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About Lorenzo Lyons
Lorenzo Lyons or "Makua Laiana" (1807 – 1886) was an early missionary to the Kingdom of Hawaii. He was a songwriter who composed "Hawaiʻi Aloha", which was inducted into the Hawaiian Music Hall of Fame in 1998. Lyons spent the last 28 years of his life as postmaster in the district surrounding Waimea, Hawaii County, Hawaii.
He was born in Colrain, Franklin County, Massachusetts, April 18, 1807. He graduated from Union College in 1827. Ordained as a Congregationalist minister at Auburn Theological Seminary, September 20, 1831.
Missionary in Hawaii
He embarked from Boston, Massachusetts on November 26, 1831, on the Averick with his wife Betsy Curtis (1813–1837). Part of the fifth company from the American Board of Commissioners for Foreign Missions, they arrived in the South Kohala district of the island of Hawaiʻi on May 17, 1832.
He spent the remainder of his life dedicated to the native Hawaiians.
His Waimea parish eventually included the districts of Kohala and Hāmākua, making it the largest mission station in Hawaiʻi.
During his tenure, Lyons was responsible for the erection of fourteen churches, such as Imiola Church where he is buried. He was district postmaster from 1858 until his death.
He was fluent in the Hawaiian language and composed many poems and hymns; his best known and beloved work is the hymn "Hawaiʻi Aloha" sung to the tune of "I Left it All With Jesus."
Rev. Lyons died on October 6, 1886, and is buried at Imiola Church Cemetery in Waimea, Hawaii County, Hawaii.
His first wife died in 1837, and he married Lucia G. Smith of Truxton, New York on July 14, 1838.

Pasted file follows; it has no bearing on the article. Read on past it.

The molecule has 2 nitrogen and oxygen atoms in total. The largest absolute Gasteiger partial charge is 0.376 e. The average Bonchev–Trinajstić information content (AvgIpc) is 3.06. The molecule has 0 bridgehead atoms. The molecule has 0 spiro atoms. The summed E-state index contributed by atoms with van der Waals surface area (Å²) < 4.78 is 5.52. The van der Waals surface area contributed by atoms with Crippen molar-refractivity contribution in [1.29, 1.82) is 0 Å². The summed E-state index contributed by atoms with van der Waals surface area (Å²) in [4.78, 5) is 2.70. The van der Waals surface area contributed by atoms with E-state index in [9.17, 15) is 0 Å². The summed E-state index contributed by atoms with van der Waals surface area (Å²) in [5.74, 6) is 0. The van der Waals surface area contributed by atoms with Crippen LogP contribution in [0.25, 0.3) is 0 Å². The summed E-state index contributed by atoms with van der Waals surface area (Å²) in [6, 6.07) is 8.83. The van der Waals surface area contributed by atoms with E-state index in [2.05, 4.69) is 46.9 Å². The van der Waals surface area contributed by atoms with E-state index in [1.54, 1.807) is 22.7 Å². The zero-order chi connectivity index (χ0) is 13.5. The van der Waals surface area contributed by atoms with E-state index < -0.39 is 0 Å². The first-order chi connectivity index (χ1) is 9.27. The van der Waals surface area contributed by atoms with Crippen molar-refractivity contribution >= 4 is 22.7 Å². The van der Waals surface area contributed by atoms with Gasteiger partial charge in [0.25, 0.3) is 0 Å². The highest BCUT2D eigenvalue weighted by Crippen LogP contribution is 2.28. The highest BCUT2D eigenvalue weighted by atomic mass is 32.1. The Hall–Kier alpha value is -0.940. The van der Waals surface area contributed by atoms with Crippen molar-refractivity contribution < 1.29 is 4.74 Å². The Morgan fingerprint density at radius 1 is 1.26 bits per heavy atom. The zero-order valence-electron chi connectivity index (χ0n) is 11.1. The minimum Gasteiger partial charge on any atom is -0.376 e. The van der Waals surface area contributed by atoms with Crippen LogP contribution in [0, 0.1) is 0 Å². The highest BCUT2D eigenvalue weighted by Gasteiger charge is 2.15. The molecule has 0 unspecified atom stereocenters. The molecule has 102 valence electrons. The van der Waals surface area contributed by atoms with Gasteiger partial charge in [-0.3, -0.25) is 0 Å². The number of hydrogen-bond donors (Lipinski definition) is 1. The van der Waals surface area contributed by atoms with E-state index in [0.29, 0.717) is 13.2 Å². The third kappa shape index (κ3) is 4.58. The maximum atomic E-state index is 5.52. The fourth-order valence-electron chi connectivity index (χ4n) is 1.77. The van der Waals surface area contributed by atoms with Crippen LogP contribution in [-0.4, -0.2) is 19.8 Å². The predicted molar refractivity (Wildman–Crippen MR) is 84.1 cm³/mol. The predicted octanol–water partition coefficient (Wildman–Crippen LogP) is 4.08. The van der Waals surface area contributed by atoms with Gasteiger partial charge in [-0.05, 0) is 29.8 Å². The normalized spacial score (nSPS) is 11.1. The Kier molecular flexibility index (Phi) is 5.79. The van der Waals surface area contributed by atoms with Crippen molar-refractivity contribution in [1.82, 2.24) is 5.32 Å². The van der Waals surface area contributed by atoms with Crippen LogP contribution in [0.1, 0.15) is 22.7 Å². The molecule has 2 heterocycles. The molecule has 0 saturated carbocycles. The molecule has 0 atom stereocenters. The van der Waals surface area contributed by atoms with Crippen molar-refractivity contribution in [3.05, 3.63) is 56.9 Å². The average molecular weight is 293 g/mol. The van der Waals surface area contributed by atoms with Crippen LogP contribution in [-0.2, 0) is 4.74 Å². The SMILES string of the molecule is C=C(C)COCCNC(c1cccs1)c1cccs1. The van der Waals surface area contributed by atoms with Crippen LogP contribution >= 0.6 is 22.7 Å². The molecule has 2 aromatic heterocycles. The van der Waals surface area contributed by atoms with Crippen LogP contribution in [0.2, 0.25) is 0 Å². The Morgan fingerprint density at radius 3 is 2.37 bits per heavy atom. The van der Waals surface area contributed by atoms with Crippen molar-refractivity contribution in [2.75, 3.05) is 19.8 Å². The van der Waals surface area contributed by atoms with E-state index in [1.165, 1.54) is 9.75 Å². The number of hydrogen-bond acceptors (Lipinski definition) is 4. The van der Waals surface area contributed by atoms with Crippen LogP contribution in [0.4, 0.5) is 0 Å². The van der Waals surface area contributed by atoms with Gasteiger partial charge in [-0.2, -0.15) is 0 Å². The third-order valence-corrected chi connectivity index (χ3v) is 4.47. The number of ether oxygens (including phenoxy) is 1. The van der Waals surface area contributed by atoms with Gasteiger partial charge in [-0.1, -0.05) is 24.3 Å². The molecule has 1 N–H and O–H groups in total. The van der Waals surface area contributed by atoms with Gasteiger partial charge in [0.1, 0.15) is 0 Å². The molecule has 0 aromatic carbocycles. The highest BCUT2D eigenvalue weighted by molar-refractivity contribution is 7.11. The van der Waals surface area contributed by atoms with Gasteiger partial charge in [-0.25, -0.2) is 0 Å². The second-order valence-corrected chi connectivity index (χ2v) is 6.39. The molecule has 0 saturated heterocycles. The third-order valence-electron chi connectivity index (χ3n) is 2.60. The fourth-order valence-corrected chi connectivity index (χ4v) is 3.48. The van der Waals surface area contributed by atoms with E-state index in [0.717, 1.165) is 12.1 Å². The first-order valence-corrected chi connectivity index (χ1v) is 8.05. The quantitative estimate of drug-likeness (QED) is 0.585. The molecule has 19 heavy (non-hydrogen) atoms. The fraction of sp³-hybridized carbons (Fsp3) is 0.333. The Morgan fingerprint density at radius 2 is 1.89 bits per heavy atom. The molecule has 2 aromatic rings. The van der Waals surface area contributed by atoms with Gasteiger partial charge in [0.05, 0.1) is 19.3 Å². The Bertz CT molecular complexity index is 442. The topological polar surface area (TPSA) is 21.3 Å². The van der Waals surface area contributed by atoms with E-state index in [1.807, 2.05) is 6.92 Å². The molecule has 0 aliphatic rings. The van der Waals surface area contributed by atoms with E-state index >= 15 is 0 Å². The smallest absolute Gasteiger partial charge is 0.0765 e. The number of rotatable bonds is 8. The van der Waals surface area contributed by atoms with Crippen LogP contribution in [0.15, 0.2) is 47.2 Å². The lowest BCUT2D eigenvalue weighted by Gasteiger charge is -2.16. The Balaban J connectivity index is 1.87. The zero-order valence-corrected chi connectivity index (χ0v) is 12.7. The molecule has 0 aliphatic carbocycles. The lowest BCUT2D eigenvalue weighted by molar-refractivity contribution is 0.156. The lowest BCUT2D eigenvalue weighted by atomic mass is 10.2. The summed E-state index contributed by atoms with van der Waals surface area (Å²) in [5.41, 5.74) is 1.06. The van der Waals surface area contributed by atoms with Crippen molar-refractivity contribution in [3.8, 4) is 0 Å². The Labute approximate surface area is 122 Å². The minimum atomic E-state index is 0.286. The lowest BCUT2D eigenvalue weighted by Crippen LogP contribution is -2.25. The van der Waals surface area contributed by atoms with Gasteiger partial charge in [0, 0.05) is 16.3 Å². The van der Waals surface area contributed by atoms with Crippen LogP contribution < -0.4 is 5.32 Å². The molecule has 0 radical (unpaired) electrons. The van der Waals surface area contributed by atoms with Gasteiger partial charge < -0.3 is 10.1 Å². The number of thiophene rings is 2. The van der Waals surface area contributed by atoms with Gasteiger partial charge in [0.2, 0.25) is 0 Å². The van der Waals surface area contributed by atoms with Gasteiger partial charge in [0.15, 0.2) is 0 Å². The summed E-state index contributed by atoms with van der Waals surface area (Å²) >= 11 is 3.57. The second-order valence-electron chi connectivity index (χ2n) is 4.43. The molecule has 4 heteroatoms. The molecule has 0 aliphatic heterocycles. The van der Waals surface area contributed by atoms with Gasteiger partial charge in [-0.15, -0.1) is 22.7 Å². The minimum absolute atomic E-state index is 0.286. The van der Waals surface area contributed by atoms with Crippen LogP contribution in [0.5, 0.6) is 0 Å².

Son Curtis Jere Lyons was born June 27, 1833, attended Punahou School and graduated from Williams College in 1858. After attending Union Theological Seminary for two years, he returned to Hawaii and became a reporter. In 1868 and 1870 he was elected to the legislature of the Hawaiian Kingdom, and married Julia E. Vernon on April 23, 1873. He died on September 24, 1914.
Son Albert B. Lyons (1841-1926) Founding Secretary, American Pharmaceutical Association, Scientific Section.
Samoan writer John Kneubuhl wrote a play based on his life titled "The Harp in the Willows" in 1946. It was one of the first published works to use Hawaiian Creole English (known as "Pidgin").
HAWAII COUSINS. Miss Fidelia M. Lyons, well known to kamaainas, especially on Hawaii, passed away quietly on the morning of November thirteenth in this city. The earthly remains were laid to rest in Kawaiahao Mission Cemetery the next afternoon, after a simple but beautiful service at which Rev. A. A. Ebersole officiated. Hymns translated by Miss Lyons' father were sweetly sung in Hawaiian by a trio from the Kawaiahao Church Choir, a fitting tribute to the departed one's love for Hawaii nei which was evinced in one of her very last conversations. Miss Lyons was a daughter of the Rev. Lorenzo Lyons, once known as "the lyric poet of Hawaii." She was born at Waimea, Hawaii, September 4, 1839, and passed most of her life in that village. There she and her sister continued to some ex- tent the missionary labors that had so endeared their parents to the Hawaiians As a young girl she attended Punahou School, many present residents of Honolulu being among her schoolmates. Ten years ago failing health was the cause of her leaving Waimea to be cared for in Honolulu, where she has since resided. Her's was a simple, uneventful Christian life characterized always by the child-like but strong faith that was her blessed heritage. She was uncomplaining through years of lonely seclusion and subsequent years of invalidism. Even in her last hours she showed consideration for those who cared for her rather than for herself. Miss Lyons was a sister of Dr. A. B. Lyons of Detroit, Michigan, the late Prof. Curtis J. Lyons of Honolulu and the late Mrs. Joseph Hay of Myrtle Point, Ore.